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Enhancing children’s movement competence: Intervention implementation, evaluation, and the creation of a new, innovative assessment tool

Gavigan, Nathan orcid logoORCID: 0000-0001-9279-6197 (2022) Enhancing children’s movement competence: Intervention implementation, evaluation, and the creation of a new, innovative assessment tool. PhD thesis, Dublin City University.

Movement Competence (MC) can be defined as the development of skill proficiency to ensure successful performance in a range of physical activities. Developing children’s MC is important for teachers, but also for coaches, researchers, athletic therapists and physiotherapists. One key construct of overall MC are fundamental movement skills (FMS). Research has highlighted a low level of FMS proficiency in Irish children, emphasising the need to further refine, implement and evaluate the recently developed Moving Well-Being Well (MWBW) intervention among 1st and 2nd class primary school children. Findings from Phase One of this PhD study indicate that the MWBW intervention significantly improved overall FMS proficiency (22.79%), confidence, enjoyment of, and engagement in physical education among the participating children. A number of challenges to successful implementation were also identified, such as, the school calendar and teacher fidelity, with findings suggesting that teacher’s fidelity had a direct impact on overall FMS improvement. Recent literature has suggested that the definition of MC is evolving to incorporate both fundamental and functional movement skills. Despite this evolution in the way MC is being viewed, as well as the literature demonstrating the interdependent relationship between the two constructs, no practical, real-world tool has yet combined them together as one assessment. Phase Two of this research project aimed to design such a tool, using a Delphi process, including a panel of worldwide experts from numerous fields of expertise. Following the design of the tool, it’s structural and convergent validity was examined. Findings suggest that the tool offers a time efficient, ecologically valid and specific alternative to current instruments such as the TGMD-3 and FMSTM, combining two essential constructs of children's motor competency.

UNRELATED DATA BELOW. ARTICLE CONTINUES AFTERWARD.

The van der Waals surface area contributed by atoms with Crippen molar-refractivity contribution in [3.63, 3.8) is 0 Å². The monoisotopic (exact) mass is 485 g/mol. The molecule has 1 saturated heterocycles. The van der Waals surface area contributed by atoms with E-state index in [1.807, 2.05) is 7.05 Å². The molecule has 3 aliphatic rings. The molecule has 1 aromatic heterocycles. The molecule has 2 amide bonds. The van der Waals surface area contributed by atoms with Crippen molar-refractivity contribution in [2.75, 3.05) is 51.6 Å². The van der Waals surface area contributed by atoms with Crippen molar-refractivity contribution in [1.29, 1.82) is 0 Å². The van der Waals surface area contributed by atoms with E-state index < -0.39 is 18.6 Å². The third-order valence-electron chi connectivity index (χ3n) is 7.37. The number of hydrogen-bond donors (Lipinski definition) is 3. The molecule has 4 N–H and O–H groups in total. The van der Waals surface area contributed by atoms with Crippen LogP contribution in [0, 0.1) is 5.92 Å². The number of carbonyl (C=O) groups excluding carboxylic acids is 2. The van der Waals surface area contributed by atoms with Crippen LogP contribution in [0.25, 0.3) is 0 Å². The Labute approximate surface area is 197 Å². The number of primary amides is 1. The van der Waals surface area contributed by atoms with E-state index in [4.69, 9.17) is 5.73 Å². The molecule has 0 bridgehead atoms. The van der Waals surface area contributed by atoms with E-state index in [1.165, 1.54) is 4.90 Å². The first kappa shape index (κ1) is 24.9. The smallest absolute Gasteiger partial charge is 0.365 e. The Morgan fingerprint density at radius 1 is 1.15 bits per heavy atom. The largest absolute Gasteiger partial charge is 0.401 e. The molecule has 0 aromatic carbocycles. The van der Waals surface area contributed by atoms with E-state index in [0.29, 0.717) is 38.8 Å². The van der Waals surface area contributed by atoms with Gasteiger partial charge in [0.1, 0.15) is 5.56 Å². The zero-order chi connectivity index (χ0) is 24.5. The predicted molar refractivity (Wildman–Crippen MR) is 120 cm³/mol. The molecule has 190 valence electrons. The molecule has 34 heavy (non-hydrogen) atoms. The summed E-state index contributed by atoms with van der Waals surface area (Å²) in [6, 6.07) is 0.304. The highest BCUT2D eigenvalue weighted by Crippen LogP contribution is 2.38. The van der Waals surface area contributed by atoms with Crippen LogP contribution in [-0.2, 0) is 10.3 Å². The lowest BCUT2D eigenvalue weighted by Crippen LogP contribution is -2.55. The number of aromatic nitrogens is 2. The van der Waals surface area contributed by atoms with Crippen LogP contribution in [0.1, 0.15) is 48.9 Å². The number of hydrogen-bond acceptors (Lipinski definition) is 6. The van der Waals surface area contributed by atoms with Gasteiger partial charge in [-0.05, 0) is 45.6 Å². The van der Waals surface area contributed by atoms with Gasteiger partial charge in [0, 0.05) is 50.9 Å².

Item Type:Thesis (PhD)
Date of Award:November 2022
Supervisor(s):Belton, Sarahjane and Issartel, Johann
Subjects:Medical Sciences > Exercise
Medical Sciences > Kinesiology
Medical Sciences > Performance
Medical Sciences > Sports sciences
Social Sciences > Education
Social Sciences > Educational technology
DCU Faculties and Centres:DCU Faculties and Schools > Faculty of Science and Health > School of Health and Human Performance
ID Code:27676
Deposited On:18 Nov 2022 09:24 by Johann Issartel . Last Modified 18 Nov 2022 09:24

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